According to recent data from the European Centre for Disease Control and Prevention, Cyprus and Greece have the highest ranking in the union for antibiotic consumption and are among the European Union countries with the highest rates of antimicrobial resistance and burden of infections from multi-drug resistant pathogens, according to the Cyprus Society for Clinical Microbiology and Infectious Diseases (KEKMIL).
On the occasion of World Antibiotic Resistance Awareness Week (18-24 November 2022), the KEKMIL stated that, despite the efforts of both the Public Health Services and all infectious disease specialists, clinical microbiologists, and pharmacists, antibiotic resistance remains a "sad phenomenon" in our country.
1.27 million people died directly from antibiotic-resistant microbial infections in 2019 (compared to 860,000 from HIV/AIDS and 640,000 from malaria),
Since the discovery of penicillin, the first antibiotic, in 1928, antibiotics saved and continue to save millions of human lives every day from infections caused by microbes, transforming diseases previously thought fatal into routine illnesses requiring little more than a short course of treatment.
However, it is noted that these achievements are now jeopardized, owing primarily to the indiscriminate and irrational use of antibiotics, which leads to increased antimicrobial resistance and an increase in hospital-acquired infections caused by multi-resistant microorganisms, resulting in an increase in mortality, length of hospitalization, and, ultimately, the financial burden on health systems.
"Before the coronavirus pandemic has even reached its apex, an underlying epidemic, silent but deadly, is already underway and will peak by 2050. This is an epidemic of resistant microbes, which are demonstrating their potential, particularly in hospitals, infecting inpatients and threatening their fragile health or even their lives," the statement added.
It is noted that the extraordinary and imposing presence of SARS-COV-2 in the last three years has exacerbated the problem of antimicrobial resistance. "According to studies, the use of antibiotics for secondary infections, or prophylactics, in the context of a COVID-19 infection increased by 11.2% in the first year of the pandemic. The administration of antibiotics within the hospital appears to be following the same high trend".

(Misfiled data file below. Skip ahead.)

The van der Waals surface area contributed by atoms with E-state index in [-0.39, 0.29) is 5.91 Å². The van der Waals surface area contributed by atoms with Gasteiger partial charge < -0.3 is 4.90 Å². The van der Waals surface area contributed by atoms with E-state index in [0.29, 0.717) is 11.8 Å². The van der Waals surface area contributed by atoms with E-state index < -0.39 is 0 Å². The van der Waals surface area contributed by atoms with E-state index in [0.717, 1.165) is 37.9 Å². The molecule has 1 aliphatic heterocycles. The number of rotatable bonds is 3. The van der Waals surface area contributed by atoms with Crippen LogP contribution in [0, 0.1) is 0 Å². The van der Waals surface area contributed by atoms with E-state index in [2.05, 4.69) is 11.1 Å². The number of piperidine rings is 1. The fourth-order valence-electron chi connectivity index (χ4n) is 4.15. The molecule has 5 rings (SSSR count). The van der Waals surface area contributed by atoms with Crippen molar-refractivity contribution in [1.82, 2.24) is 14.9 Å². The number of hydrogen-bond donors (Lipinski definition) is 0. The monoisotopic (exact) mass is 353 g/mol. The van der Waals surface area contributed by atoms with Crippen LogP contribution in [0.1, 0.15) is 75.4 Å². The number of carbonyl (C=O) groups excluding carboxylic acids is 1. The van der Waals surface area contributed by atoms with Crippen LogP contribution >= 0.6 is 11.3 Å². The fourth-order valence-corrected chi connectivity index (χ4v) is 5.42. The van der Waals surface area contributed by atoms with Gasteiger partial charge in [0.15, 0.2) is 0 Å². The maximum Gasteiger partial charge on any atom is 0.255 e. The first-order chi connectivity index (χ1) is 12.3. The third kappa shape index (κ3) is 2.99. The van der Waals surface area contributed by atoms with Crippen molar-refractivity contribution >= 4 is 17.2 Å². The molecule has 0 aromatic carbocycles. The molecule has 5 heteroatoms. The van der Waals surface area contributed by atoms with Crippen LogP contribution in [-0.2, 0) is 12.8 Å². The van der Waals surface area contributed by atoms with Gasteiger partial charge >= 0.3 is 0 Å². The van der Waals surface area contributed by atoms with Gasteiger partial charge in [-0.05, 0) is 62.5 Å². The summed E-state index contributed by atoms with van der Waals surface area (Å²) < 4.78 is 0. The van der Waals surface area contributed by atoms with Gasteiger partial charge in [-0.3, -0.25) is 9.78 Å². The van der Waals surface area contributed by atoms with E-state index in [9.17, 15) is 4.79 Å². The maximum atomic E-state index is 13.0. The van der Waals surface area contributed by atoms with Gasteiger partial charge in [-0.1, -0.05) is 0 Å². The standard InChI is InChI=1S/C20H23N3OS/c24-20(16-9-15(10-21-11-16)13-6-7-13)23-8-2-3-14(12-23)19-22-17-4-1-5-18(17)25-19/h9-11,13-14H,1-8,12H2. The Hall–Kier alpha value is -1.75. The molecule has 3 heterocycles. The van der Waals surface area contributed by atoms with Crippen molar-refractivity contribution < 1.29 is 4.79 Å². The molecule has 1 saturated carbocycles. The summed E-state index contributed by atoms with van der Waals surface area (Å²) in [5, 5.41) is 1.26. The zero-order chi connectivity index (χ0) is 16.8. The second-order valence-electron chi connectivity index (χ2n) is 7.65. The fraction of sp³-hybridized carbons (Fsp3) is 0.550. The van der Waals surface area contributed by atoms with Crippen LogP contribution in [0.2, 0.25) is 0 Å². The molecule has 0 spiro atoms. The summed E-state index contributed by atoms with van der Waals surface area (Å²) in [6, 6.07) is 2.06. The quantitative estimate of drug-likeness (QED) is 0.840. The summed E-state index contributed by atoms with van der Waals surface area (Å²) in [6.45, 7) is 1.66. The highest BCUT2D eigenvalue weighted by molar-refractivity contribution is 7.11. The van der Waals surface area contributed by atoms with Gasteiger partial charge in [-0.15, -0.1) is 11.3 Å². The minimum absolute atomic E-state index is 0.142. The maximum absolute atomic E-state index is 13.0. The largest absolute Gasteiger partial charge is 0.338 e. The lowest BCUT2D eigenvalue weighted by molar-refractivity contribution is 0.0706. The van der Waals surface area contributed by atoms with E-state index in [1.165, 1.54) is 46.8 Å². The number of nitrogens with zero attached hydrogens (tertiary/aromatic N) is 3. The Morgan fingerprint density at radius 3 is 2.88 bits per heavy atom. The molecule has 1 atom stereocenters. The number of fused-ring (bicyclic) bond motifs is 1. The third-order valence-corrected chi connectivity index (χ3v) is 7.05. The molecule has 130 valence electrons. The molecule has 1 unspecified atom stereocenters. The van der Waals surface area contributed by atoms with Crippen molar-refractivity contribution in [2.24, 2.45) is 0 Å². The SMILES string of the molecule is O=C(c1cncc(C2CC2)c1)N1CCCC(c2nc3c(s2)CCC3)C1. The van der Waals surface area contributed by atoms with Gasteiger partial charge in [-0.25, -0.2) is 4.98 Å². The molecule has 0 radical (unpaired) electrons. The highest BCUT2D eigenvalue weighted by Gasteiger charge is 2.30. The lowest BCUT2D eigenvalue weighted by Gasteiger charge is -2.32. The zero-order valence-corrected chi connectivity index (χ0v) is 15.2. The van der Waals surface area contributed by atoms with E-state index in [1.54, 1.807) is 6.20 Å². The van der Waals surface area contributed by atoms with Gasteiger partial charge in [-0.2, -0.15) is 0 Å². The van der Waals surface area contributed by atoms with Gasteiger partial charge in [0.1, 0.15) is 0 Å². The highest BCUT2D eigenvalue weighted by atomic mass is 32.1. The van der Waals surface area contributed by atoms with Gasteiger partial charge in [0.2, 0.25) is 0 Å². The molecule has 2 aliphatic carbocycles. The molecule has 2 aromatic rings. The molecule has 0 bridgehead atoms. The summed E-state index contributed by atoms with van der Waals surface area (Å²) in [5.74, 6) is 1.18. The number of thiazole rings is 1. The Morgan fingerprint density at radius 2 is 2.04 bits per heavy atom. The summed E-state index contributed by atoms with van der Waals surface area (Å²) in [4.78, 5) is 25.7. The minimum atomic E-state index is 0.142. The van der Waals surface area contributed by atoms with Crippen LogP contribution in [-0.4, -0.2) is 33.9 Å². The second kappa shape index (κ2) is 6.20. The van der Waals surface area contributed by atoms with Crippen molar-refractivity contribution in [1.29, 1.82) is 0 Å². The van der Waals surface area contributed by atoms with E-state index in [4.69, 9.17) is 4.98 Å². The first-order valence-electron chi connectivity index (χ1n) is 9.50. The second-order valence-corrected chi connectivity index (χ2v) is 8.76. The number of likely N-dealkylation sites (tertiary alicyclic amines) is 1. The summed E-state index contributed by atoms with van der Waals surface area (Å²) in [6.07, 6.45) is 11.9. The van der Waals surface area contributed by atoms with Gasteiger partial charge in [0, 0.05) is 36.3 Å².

Concerns about a return to the "pre-antibiotic era"
It is also emphasized that without immediate and effective measures to reverse the current situation, there is a real risk that in the near future we will return to the "pre-antibiotic era," where simple infections will cause serious problems and even death due to a lack of available treatment options, turning routine medical procedures into high-risk procedures - complex surgical operations, as well as treatments for immunocompromised patients, will be impossible.
According to the most recent figures published in the medical journal The Lancet, 1.27 million people died directly from antibiotic-resistant microbial infections in 2019 (compared to 860,000 from HIV/AIDS and 640,000 from malaria), and such infections may have played an indirect role in nearly another 5 million deaths.
Every year, an estimated 214,000 newborns die from sepsis caused by antibiotic-resistant bacteria, and a lack of effective antibiotics endangers both basic and advanced medicine. The paper's authors hope that with this new data, the world will be better prepared than ever to correct the wrong trajectory.
[This article was translated from its Greek original]